When Fethiye Cetin first published her groundbreaking memoir in Turkey, My Grandmother, she spoke of her grandmother's hidden Armenian identity. The book sparked a conversation among Turks about the fate of the Ottoman Armenians in Anatolia in 1915. This resulted in an explosion of debate on Islamized Armenians and their legacy in contemporary Muslim families.

The Grandchildren (translated from Turkish) is a follow-up to My Grandmother, and is an important contribution to understanding survival during atrocity. As witnesses to a dark chapter of history, the grandchildren of these survivors cast new light on the workings of memory in coming to terms with difficult pasts." />
When Fethiye Cetin first published her groundbreaking memoir in Turkey, My Grandmother, she spoke of her grandmother's hidden Armenian identity. The book sparked a conversation among Turks about the fate of the Ottoman Armenians in Anatolia in 1915. This resulted in an explosion of debate on Islamized Armenians and their legacy in contemporary Muslim families.

The Grandchildren (translated from Turkish) is a follow-up to My Grandmother, and is an important contribution to understanding survival during atrocity. As witnesses to a dark chapter of history, the grandchildren of these survivors cast new light on the workings of memory in coming to terms with difficult pasts.">
When Fethiye Cetin first published her groundbreaking memoir in Turkey, My Grandmother, she spoke of her grandmother's hidden Armenian identity. The book sparked a conversation among Turks about the fate of the Ottoman Armenians in Anatolia in 1915. This resulted in an explosion of debate on Islamized Armenians and their legacy in contemporary Muslim families.

The Grandchildren (translated from Turkish) is a follow-up to My Grandmother, and is an important contribution to understanding survival during atrocity. As witnesses to a dark chapter of history, the grandchildren of these survivors cast new light on the workings of memory in coming to terms with difficult pasts.">
When Fethiye Cetin first published her groundbreaking memoir in Turkey, My Grandmother, she spoke of her grandmother's hidden Armenian identity. The book sparked a conversation among Turks about the fate of the Ottoman Armenians in Anatolia in 1915. This resulted in an explosion of debate on Islamized Armenians and their legacy in contemporary Muslim families.

The Grandchildren (translated from Turkish) is a follow-up to My Grandmother, and is an important contribution to understanding survival during atrocity. As witnesses to a dark chapter of history, the grandchildren of these survivors cast new light on the workings of memory in coming to terms with difficult pasts.">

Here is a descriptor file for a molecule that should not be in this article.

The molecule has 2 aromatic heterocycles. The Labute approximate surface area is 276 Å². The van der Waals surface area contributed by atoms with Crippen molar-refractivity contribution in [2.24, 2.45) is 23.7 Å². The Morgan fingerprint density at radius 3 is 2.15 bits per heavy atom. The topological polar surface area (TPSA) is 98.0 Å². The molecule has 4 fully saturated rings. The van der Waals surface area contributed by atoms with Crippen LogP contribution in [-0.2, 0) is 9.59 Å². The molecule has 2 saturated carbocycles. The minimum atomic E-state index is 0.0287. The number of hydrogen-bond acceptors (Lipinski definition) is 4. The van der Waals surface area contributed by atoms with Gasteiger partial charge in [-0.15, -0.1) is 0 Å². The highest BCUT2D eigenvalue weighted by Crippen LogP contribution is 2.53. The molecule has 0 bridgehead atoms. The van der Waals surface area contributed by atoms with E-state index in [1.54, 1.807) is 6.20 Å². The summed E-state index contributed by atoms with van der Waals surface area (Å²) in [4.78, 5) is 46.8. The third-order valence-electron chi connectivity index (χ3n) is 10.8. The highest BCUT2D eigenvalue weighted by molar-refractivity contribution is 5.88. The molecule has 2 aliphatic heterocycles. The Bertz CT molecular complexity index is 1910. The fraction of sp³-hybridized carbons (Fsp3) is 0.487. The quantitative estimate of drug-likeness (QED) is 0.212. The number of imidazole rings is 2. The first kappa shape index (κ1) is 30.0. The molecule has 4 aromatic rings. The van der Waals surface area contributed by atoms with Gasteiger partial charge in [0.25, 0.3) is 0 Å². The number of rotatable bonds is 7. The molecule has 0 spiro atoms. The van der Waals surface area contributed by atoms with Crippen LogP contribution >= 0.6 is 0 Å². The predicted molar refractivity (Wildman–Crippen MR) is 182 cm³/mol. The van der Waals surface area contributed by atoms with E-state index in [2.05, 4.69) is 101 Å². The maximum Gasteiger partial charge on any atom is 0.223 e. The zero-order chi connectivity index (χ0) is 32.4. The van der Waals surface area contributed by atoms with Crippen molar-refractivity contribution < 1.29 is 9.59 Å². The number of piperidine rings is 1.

The Grandchildren: The Hidden Legacy of 'Lost' Armenians in Turkey (Armenian Studies Series)

The Grandchildren: The Hidden Legacy of 'Lost' Armenians in Turkey (Armenian Studies Series)

By: Fethiye Cetin (author), Aye Gul Altnay (author), Maureen Freely (translator), Gerard J. Libaridian (foreword_author)Hardback

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Description

The Grandchildren is a collection of intimate, harrowing testimonies by grandchildren and great-grandchildren of Turkey's "forgotten Armenians"--the orphans adopted and Islamized by Muslims after the Armenian genocide. Through them we learn of the tortuous routes by which they came to terms with the painful stories of their grandparents and their own identity. The postscript offers a historical overview of the silence about Islamized Armenians in most histories of the genocide.

When Fethiye Cetin first published her groundbreaking memoir in Turkey, My Grandmother, she spoke of her grandmother's hidden Armenian identity. The book sparked a conversation among Turks about the fate of the Ottoman Armenians in Anatolia in 1915. This resulted in an explosion of debate on Islamized Armenians and their legacy in contemporary Muslim families.

The Grandchildren (translated from Turkish) is a follow-up to My Grandmother, and is an important contribution to understanding survival during atrocity. As witnesses to a dark chapter of history, the grandchildren of these survivors cast new light on the workings of memory in coming to terms with difficult pasts.

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About Author

Aye Gul Altnay teaches anthropology, cultural studies, and gender studies at Sabanc University in Istanbul, Turkey. With Yeim Arat, she won the PEN Turkey's Duygu Asena Award in 2008 for their book Gender Based Violence in Turkey.

Fethiye Cetin is a human rights activist and attorney in Turkey. Her bestselling book, My Grandmother, received Prix Armenia 2006 in France.

Gerard Libaridian is the editor of Transaction's Armenian Studies series.

Maureen Freely is a novelist and a professor at the University of Warwick, UK.

Product Details

  • publication date: 30/07/2014
  • ISBN13: 9781412853910
  • Format: Hardback
  • Number Of Pages: 215
  • ID: 9781412853910
  • weight: 522
  • ISBN10: 1412853915

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